look as the object drifts across. Keeping the magnification lower also helps - longer drift time.

This is also handy if you are letting others look through your scope. I did exactly this at a school stargazing session last evening, when we were fortunate to have clear skies.

Our club chairman, who has been into astronomy for decades, has a 130p. He got fed up faffing around with his go-to.

Regards, Ed.

Edited by NGC 1502
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With a non tracking mount ( like the Heritage 130 ) if you place your object to one side of the field of view, you can get the longest

look as the object drifts across. Keeping the magnification lower also helps - longer drift time.

This is also handy if you are letting others look through your scope. I did exactly this at a school stargazing session last evening, when we were fortunate to have clear skies.

Regards, Ed.

Ha, yes, I realised this last night when I was getting something in the perfect field of view only to then call somebody else to have a look at it and they said they couldn't see it. I thought they (and I) were going mad!!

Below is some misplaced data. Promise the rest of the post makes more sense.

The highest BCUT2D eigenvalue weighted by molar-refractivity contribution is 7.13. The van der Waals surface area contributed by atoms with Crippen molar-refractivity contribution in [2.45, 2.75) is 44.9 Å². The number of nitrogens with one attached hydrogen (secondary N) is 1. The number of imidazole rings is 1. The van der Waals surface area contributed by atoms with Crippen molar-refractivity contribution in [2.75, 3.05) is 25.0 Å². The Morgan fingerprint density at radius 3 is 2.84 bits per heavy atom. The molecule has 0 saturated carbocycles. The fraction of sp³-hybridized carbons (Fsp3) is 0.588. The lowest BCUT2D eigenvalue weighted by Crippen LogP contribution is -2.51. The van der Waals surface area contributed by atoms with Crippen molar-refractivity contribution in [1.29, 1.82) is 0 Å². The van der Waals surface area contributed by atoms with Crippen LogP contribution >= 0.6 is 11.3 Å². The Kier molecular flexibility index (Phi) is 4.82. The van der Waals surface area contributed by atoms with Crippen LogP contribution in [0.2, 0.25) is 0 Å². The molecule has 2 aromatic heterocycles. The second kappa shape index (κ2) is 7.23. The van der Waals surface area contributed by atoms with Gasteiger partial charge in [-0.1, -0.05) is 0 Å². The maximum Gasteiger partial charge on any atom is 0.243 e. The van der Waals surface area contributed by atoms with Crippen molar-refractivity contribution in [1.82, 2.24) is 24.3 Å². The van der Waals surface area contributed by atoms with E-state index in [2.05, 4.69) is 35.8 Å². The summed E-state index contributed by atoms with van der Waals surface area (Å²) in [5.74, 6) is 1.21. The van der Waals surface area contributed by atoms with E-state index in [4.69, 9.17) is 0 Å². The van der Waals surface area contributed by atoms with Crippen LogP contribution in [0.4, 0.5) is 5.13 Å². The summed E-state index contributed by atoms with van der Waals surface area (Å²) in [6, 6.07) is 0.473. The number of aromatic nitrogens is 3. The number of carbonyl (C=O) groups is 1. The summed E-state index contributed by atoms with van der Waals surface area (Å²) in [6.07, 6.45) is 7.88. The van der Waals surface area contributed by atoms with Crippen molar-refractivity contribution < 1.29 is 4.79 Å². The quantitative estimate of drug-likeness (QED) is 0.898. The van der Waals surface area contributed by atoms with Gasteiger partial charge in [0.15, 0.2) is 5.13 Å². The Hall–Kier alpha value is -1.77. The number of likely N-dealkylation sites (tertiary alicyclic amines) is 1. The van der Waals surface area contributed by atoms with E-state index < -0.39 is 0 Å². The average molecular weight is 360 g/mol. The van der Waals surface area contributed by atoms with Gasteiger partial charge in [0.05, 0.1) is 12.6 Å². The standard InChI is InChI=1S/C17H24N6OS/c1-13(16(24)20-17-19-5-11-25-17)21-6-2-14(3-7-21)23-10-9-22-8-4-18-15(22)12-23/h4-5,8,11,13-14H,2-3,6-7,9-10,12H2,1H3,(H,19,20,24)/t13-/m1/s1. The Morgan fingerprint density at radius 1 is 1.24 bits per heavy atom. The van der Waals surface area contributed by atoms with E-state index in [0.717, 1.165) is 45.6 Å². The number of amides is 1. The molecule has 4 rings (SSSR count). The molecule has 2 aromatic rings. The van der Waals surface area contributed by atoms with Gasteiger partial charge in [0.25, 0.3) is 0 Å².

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Its one of those little things that you will soon not even notice as you'll be an expert at nudging the dob to compensate, unlike myself, in which having never owned one, when I look through one and nudge it to keep it in view... they have to find it again for me.

Matt.

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Ha, yes, I realised this last night when I was getting something in the perfect field of view only to then call somebody else to have a look at it and they said they couldn't see it. I thought they (and I) were going mad!!

Yeah, I find I have to 'lead the target' - point the scope at where the thing will be in a moment, and then get my friend to come and look. By the time they're sorted out, it's in the right place.

Normally, it's only a problem with things like planets - so at higher magnifications.